A legal face-off between T-Mobile and a Georgia city council, now before the Supreme Court, could carry far-reaching implications for how local governments may act under federal laws, especially when it comes to the communications industry.
The case involves the City Council of Roswell, Georgia, and the council’s decision in 2010 to deny T-Mobile’s request to build a cellphone tower dressed up to resemble an oversize Georgia pine. At issue is how far a city government must go in explaining its decision.
The council’s decision was made during a public hearing. Experts, members of the public and members of the city council had the opportunity to speak on the pros and cons of the cell tower permit. But council members decided at the end of the hearing to turn down T-Mobile’s request.
Under the Telecommunications Act of 1996, a local government deciding on matters such as the permitting of cellphone tower must issue its decision in writing.
Roswell City Council members, however, argued that the city provided the cell phone carrier the minutes and transcript of the hearing — enough in their view to constitute their decision “in writing.”
T-Mobile objected — and a district court agreed — that a transcript didn’t adequately provide the council’s reasons for its decision. But the U.S. Court of Appeals for the 11th Circuit reversed that ruling and held that the transcript provided adequate indication of the council’s reasons.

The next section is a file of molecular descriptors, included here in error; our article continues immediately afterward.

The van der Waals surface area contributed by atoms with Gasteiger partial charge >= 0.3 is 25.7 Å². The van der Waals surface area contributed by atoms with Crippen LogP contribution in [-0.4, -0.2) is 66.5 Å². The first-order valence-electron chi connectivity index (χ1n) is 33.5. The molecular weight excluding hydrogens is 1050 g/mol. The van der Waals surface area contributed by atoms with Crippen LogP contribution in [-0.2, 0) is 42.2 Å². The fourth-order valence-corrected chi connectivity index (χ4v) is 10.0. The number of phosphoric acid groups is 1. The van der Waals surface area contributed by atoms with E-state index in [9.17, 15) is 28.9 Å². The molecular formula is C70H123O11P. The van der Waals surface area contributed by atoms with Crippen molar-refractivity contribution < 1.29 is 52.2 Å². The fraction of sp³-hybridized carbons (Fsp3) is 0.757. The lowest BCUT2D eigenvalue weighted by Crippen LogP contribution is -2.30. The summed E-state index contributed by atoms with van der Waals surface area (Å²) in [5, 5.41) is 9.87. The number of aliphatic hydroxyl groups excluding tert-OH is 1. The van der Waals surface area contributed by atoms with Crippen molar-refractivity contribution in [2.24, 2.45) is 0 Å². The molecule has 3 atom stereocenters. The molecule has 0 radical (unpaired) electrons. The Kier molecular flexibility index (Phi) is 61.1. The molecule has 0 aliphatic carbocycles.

Oral arguments for the case were present to the Supreme Court on Monday.
As Noah Feldman, a professor of constitutional and international law at Harvard University sees it, the case brings to light the complicated nature of city governments.
“If the decision to deny the permit had been issued by a federal regulatory agency, there’s no question that the agency would have to give express reasons to support its decision, not just provide a transcript of its hearing,” writes Feldman in a column for Bloomberg View.
But city councils are different. They are a legislative body. As a matter of statutory logic and constitutional principle, Feldman says, a city council shouldn’t have to write up a separate explanation of its actions. It’s enough that the council held a hearing and voted.
“But the case is actually more complicated,” he contends. Even though a city council is “a kind of mini-legislature,” in this case, it was also acting “under complicated federal law that creates a comprehensive regulatory structure for the telecommunications industry.”
Whichever perspective Supreme Court ultimately supports — the Roswell City Council or T-Mobile — the case promises to put a fresh spotlight on the nation’s ongoing debate over the balance of power between local and federal government.